In March, Mitchell and a few of his teammates became some of the first professional athletes in the United States to get infected with the coronavirus, and the outbreak eventually led to the NBA postponing the season.
In September, Mitchell’s grandmother, whom he was very close with, passed away. The last game she saw him play was his 57 point performance in Game 1 of the Jazz’s first round matchup with the Denver Nuggets.
“There’s going to be plenty of setbacks, whether it’s basketball or life. There’s going to be plenty of things. I look at what’s going on right now, and this is a huge setback for a lot of people in today’s world. I think the biggest thing is finding ways to push through by any small increment,” Mitchell said. “If you’re trying to get somewhere [in life] and they say you have to jump over this wall, but you’re dead tired; are you going to want to turn back, or are you going to finish and jump over that wall?”
On the court, Mitchell told the kids he uses setbacks as motivation for the future. This year, the Jazz squandered a 3-1 series lead to the Nuggets in the first round of the playoffs.
“The moment everyone sees [after we were eliminated] is me laying on the court, crying. In my head, every time I go train, I’m never going to have that feeling again,” he said. “You have to go through certain things in order to adjust and get around it. Failure is what helps you succeed.”
Mitchell was asked what advice he had for girls who want to play sports in college and beyond.
“Go for it!” he said, urging the kids to just have fun and enjoy playing sports at their age. “But how hard are you willing to work in the classroom? The amount of work you put in on the court can all go to waste if you don’t put the same amount of effort in in the classroom.”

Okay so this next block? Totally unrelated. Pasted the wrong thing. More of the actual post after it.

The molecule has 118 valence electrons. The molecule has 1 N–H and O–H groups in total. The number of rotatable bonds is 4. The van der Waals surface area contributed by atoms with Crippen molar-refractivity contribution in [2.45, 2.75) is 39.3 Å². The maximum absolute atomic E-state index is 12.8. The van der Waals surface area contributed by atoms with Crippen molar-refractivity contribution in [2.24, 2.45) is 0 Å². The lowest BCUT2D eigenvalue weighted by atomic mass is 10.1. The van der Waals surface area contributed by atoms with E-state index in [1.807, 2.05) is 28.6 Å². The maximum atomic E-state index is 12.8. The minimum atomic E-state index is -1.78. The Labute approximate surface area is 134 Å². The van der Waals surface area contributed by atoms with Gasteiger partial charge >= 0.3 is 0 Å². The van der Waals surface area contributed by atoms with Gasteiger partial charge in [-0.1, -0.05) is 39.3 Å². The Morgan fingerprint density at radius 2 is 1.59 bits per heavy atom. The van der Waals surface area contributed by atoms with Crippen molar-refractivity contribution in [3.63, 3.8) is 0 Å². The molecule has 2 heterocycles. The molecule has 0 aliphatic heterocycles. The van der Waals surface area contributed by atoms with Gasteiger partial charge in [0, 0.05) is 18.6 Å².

In 2019, Mitchell founded SPIDACARES, after his nickname, Spida. The nonprofit foundation helps to foster and promote the physical well-being and mental health, ethical character, confidence and good sportsmanship of children and adults through amateur athletic programs, and assists communities in need by making athletic equipment and instruction available for young people. It also provides grants and scholarships to deserving students with financial need.
In tough times like the country is in now, Mitchell said after the event that reaching out to the youth is even more important.
“I can only imagine what certain families might be going through, what the kids are going through. I’ve seen moms and dads cry after losing jobs. I can only imagine what that’s like for a kid. I want to give them a glimpse of hope and continue to feed them knowledge as much as I can, and continue to inspire,” Mitchell said.
Giving back and trying to make a difference has been a theme for Mitchell this year.
Earlier this week, Mitchell joined other NBA players in a sit down with Vice Presidential candidate, Sen. Kamala Harris, to discuss education.
“Being able to speak with Sen. Kamala Harris and talking about education reform, and finding ways to improve that and letting people know there are two different Americas that we live in, and understanding that until we’re all educated about what’s going on, we can’t come together as a nation,” Mitchell said.
From having COVID-19 to meeting with Harris, and returning to the Boys & Girls Club of Greenwich to hold an event for young people — many of them the same age he was when he wanted to get a glimpse of his favorite basketball player, LeBron James — 2020 has been a wild ride.
“This is one year I’ll never take for granted. I think when I’m 60 or 70, I’ll look back and say this was a memorable year for me. Not just because of basketball, but because of what I’m doing personally,” he said.